In tropical areas, termites build earth mounds up to two stories high. These mounds are  sky scrapers compared to the small termite size. The insects appear to be programmed for the simple repeated tasks of carrying material fragments upward and fitting the particles carefully in place. The activity reminds one of the behavior of bees in a hive, and such group activity in general is called “swarm intelligence.”

 

The termite building technique has inspired the development of small, simple robots. The research is carried on by scientists at Harvard University. The devices are just inches in size with wheels. They are able to move forward, backward, climb steps, and carry small objects. With proper traffic lanes of movement, multiples of these mini-robots are able to cycle through particular motions to build ramps, towers, and complex structures.

 

Researchers anticipate many future applications. The tireless robots have the potential of building facilities on the floor of the ocean or on Mars. They could also be programmed to construct levies in dangerous flood zones. Think of a swarm of termite-like robots working through the night.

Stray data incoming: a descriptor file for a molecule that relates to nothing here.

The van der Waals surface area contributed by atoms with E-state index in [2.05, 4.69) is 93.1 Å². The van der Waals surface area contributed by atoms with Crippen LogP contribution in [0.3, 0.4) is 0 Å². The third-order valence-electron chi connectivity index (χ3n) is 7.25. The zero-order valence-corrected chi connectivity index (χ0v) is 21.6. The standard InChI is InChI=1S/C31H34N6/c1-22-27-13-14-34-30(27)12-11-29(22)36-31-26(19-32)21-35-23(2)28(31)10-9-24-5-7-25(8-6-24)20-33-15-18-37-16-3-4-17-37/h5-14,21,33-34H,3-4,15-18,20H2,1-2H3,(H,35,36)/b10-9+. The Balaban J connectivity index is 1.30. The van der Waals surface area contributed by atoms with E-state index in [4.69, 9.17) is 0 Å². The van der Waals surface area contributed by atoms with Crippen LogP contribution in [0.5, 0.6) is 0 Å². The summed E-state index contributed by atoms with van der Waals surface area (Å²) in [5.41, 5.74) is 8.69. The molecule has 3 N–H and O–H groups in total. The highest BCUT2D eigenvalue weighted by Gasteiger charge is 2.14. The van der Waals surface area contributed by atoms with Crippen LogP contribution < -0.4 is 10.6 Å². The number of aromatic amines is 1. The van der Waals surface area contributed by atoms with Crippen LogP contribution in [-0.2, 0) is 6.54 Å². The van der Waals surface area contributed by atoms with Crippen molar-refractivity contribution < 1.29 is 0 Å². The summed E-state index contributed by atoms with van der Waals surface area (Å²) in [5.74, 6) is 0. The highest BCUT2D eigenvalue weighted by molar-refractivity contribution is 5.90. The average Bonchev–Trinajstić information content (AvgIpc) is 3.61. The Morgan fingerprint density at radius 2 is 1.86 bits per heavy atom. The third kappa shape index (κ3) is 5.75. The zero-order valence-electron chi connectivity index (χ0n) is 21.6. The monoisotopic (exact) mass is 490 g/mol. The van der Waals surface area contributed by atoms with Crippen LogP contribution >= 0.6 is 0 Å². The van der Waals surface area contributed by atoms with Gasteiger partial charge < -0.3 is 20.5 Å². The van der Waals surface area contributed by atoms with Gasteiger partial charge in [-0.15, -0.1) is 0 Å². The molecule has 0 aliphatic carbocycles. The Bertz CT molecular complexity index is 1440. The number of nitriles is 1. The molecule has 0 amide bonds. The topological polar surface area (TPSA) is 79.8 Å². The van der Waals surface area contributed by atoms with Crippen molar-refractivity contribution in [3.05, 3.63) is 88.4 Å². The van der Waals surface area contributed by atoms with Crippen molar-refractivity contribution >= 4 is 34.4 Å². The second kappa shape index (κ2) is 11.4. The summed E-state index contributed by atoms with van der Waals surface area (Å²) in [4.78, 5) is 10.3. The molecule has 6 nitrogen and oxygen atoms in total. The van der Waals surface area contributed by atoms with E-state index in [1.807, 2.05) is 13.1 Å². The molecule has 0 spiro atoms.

The typical suggestion is that termites have evolved over countless generations to reach their present state of building expertise. In truth, however, these small creatures were programmed from the beginning of creation for their activity across the earth. One might also suggest that they were created as an example of ambition and technological progress.

 

References

Rosen, M., Termite-inspired robots build structures without central control. Science News. March 22, 2014.  This article includes a video clip of the termite-robots at work,

https://www.sciencenews.org/article/termite-inspired-robots-build-structures-without-central-command.

 

Werfel, J., K. Petersen and R. Nagpal, Designing collective behavior in a termite-inspired robot construction team. Science. 343(6172): 754-758.

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